Can Serotonin Levels Be Used to Diagnose Crohn's Disease? - Chromatography Explores
Oct 01 2020
Inflammatory Bowel Disease is the term used for Crohn’s disease and ulcerative colitis. It is estimated that 300,000 people in the UK suffer from Inflammatory Bowel Disease (IBD) – approximately 1 in 200 people in the UK. The causes of the disease are not well understood, neither is the cure with current medical practice is to manage the symptoms of the condition with surgery sometimes required.
Diagnosing the condition can be difficult and sometimes may involve invasive procedures including endoscopy. But could serotonin levels offer a simpler and less invasive method of diagnosis? A recent paper published in the journal Inflammatory Bowel Diseases reports on work carried out by researchers at the University of Illinois at Chicago into whether levels of the neurotransmitter are elevated in patients with IBD. And chromatography was used to assess serotonin levels in serum.
Crohn’s and ulcerative colitis – inflammation of the gut
The two main forms of IBD are Crohn’s disease and ulcerative colitis. Both are long-term conditions that cause inflammation of the gut. But although both conditions are described as chronic, suffers may have long periods of good health where the condition is in remission alongside flare-ups where the symptoms are more active.
Crohn’s disease is a condition that causes inflammation throughout the digestive system or gastrointestinal tract. The disease causes ulcers and inflammation to form, and Crohn’s disease can affect any part of the gut including the small intestine, colon, and bowel. Inflammation is usually the body’s reaction to injury or irritation, but in Crohn’s disease doctors do not know the cause of the inflammation.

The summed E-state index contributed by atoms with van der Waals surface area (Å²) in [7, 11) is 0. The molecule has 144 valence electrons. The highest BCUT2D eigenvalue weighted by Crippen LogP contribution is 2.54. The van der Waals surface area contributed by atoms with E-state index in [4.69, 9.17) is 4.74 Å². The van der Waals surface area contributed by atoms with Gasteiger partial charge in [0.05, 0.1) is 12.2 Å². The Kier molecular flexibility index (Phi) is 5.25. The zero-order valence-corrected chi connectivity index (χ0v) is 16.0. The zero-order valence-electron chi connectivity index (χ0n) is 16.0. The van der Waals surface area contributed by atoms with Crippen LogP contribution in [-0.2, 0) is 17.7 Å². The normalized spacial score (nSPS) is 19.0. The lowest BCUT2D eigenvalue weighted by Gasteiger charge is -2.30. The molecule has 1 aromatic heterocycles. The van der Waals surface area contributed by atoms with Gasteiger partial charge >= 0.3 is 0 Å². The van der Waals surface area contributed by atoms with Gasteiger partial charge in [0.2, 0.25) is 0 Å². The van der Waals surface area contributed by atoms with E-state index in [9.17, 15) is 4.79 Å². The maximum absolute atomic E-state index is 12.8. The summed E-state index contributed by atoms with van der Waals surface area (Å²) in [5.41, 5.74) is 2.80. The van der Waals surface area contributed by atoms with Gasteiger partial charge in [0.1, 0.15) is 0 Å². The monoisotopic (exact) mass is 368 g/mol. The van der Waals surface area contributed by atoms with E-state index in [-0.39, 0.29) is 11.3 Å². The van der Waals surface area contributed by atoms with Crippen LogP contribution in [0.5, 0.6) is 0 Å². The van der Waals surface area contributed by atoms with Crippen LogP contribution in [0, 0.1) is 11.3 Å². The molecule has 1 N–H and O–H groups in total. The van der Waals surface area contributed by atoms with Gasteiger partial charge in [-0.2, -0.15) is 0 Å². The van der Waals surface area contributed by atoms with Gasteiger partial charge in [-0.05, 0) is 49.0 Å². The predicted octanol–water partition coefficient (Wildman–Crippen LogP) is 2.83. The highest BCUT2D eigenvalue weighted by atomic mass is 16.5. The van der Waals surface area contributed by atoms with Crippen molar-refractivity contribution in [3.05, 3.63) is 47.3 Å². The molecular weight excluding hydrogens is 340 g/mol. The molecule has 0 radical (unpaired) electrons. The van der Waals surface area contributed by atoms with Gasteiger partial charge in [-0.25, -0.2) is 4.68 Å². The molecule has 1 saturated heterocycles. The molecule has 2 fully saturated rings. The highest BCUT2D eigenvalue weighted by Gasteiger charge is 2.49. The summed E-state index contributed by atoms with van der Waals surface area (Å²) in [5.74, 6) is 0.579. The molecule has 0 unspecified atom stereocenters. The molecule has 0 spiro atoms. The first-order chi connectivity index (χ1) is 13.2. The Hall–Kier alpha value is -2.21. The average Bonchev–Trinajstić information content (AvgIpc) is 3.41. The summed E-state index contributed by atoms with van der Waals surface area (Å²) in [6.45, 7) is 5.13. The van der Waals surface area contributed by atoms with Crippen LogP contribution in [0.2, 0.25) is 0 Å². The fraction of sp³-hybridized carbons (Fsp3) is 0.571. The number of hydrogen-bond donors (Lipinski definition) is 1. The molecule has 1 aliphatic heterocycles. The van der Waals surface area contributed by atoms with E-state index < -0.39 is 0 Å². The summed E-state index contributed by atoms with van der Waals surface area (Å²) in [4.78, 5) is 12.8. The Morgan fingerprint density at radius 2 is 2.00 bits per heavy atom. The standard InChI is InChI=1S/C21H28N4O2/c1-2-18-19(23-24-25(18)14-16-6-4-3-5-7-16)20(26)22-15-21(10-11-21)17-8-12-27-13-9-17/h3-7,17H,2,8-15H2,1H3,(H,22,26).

Ulcerative colitis is due to inflammation and ulcers in the lining of the colon and rectum. It can also cause ulcers in the bowels that can bleed and ooze mucus. Both conditions affect the body’s ability to digest food, liquid, and nutrients resulting in frequent bowel movements and diarrhoea. Both conditions can also cause abdominal pain, anaemia, and tiredness. There is also a significant impact on a suffers quality of life when the conditions flare-up.
Chromatography and neurotransmitters
Doctors currently use blood and stool checks to look for signs of inflammation, if inflammation is confirmed then an endoscopy is used to look at the digestive system from the inside. Although not usually painful, an endoscopy can be uncomfortable, and a sedative may be required. X-rays and CT scans are also sometimes used when there is painful abdominal pain. But the researchers from Chicago used chromatography to analyse the serotonin levels in patients with IBD. The use of HPLC is discussed in the article, Troubleshooting Retention Time Changes in (U)HPLC – a Systematic Approach.
The researchers found that serotonin levels were elevated in patients suffering from Crohn’s disease but not ulcerative colitis. The levels could also differentiate between different disease categories in Crohn’s disease patients. They conclude the work emphasizing the potential suitability of serum 5-HT (serotonin) as an auxiliary measure in diagnosing active CD.
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